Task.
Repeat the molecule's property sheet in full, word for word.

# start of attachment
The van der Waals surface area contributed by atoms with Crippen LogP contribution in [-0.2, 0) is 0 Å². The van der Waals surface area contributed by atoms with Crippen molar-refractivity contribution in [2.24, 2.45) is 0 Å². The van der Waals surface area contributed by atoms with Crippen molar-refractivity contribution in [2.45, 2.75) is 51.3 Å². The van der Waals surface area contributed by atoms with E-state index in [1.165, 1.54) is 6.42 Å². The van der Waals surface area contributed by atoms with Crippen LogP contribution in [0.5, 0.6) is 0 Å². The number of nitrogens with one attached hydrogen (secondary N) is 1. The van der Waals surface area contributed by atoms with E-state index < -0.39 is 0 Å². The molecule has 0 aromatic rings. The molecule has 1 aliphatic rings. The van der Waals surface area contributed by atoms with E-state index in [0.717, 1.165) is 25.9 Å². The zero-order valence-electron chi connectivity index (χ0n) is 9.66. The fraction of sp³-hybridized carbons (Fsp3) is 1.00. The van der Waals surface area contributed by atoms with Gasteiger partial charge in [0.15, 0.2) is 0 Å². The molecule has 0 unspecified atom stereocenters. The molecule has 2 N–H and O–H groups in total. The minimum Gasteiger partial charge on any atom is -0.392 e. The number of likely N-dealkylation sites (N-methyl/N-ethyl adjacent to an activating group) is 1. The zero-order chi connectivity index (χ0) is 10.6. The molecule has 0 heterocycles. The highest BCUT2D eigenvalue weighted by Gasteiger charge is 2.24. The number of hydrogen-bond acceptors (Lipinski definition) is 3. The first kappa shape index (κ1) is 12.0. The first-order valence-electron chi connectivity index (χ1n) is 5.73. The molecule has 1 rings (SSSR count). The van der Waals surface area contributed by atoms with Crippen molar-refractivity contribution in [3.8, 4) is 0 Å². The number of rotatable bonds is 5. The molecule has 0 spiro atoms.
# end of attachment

The van der Waals surface area contributed by atoms with Crippen LogP contribution in [-0.2, 0) is 0 Å². The van der Waals surface area contributed by atoms with Crippen molar-refractivity contribution in [2.24, 2.45) is 0 Å². The van der Waals surface area contributed by atoms with Crippen molar-refractivity contribution in [2.45, 2.75) is 51.3 Å². The van der Waals surface area contributed by atoms with E-state index in [1.165, 1.54) is 6.42 Å². The van der Waals surface area contributed by atoms with Crippen LogP contribution in [0.5, 0.6) is 0 Å². The number of nitrogens with one attached hydrogen (secondary N) is 1. The van der Waals surface area contributed by atoms with E-state index < -0.39 is 0 Å². The molecule has 0 aromatic rings. The molecule has 1 aliphatic rings. The van der Waals surface area contributed by atoms with E-state index in [0.717, 1.165) is 25.9 Å². The zero-order valence-electron chi connectivity index (χ0n) is 9.66. The fraction of sp³-hybridized carbons (Fsp3) is 1.00. The van der Waals surface area contributed by atoms with Gasteiger partial charge in [0.15, 0.2) is 0 Å². The molecule has 0 unspecified atom stereocenters. The molecule has 2 N–H and O–H groups in total. The minimum Gasteiger partial charge on any atom is -0.392 e. The number of likely N-dealkylation sites (N-methyl/N-ethyl adjacent to an activating group) is 1. The zero-order chi connectivity index (χ0) is 10.6. The molecule has 0 heterocycles. The highest BCUT2D eigenvalue weighted by Gasteiger charge is 2.24. The number of hydrogen-bond acceptors (Lipinski definition) is 3. The first kappa shape index (κ1) is 12.0. The first-order valence-electron chi connectivity index (χ1n) is 5.73. The molecule has 1 rings (SSSR count). The van der Waals surface area contributed by atoms with Crippen molar-refractivity contribution in [3.8, 4) is 0 Å². The number of rotatable bonds is 5. The molecule has 0 spiro atoms.